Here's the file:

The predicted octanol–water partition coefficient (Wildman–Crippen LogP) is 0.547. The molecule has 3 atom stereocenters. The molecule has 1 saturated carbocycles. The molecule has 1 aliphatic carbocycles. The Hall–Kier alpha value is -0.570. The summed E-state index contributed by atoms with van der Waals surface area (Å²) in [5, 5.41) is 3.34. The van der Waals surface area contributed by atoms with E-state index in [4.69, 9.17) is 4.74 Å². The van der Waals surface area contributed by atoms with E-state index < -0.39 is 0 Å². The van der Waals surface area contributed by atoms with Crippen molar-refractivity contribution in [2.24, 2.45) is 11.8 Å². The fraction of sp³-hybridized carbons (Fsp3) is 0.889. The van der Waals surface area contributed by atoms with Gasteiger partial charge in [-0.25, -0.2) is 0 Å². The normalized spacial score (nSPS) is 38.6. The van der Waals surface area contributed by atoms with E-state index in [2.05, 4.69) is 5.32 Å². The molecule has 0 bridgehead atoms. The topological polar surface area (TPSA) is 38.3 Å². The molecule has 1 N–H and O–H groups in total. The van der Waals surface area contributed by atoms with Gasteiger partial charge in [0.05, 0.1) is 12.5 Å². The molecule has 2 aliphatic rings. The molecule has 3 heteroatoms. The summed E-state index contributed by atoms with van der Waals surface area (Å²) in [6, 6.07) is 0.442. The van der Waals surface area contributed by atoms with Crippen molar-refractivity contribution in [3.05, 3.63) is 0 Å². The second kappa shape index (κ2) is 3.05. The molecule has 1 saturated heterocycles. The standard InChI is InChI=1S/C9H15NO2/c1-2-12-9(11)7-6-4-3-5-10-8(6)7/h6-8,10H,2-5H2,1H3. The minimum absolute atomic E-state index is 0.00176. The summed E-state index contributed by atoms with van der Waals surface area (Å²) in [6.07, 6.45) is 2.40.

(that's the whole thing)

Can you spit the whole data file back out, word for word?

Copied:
The predicted octanol–water partition coefficient (Wildman–Crippen LogP) is 0.547. The molecule has 3 atom stereocenters. The molecule has 1 saturated carbocycles. The molecule has 1 aliphatic carbocycles. The Hall–Kier alpha value is -0.570. The summed E-state index contributed by atoms with van der Waals surface area (Å²) in [5, 5.41) is 3.34. The van der Waals surface area contributed by atoms with E-state index in [4.69, 9.17) is 4.74 Å². The van der Waals surface area contributed by atoms with E-state index < -0.39 is 0 Å². The van der Waals surface area contributed by atoms with Crippen molar-refractivity contribution in [2.24, 2.45) is 11.8 Å². The fraction of sp³-hybridized carbons (Fsp3) is 0.889. The van der Waals surface area contributed by atoms with Gasteiger partial charge in [-0.25, -0.2) is 0 Å². The normalized spacial score (nSPS) is 38.6. The van der Waals surface area contributed by atoms with E-state index in [2.05, 4.69) is 5.32 Å². The molecule has 0 bridgehead atoms. The topological polar surface area (TPSA) is 38.3 Å². The molecule has 1 N–H and O–H groups in total. The van der Waals surface area contributed by atoms with Gasteiger partial charge in [0.05, 0.1) is 12.5 Å². The molecule has 2 aliphatic rings. The molecule has 3 heteroatoms. The summed E-state index contributed by atoms with van der Waals surface area (Å²) in [6, 6.07) is 0.442. The van der Waals surface area contributed by atoms with Crippen molar-refractivity contribution in [3.05, 3.63) is 0 Å². The second kappa shape index (κ2) is 3.05. The molecule has 1 saturated heterocycles. The standard InChI is InChI=1S/C9H15NO2/c1-2-12-9(11)7-6-4-3-5-10-8(6)7/h6-8,10H,2-5H2,1H3. The minimum absolute atomic E-state index is 0.00176. The summed E-state index contributed by atoms with van der Waals surface area (Å²) in [6.07, 6.45) is 2.40.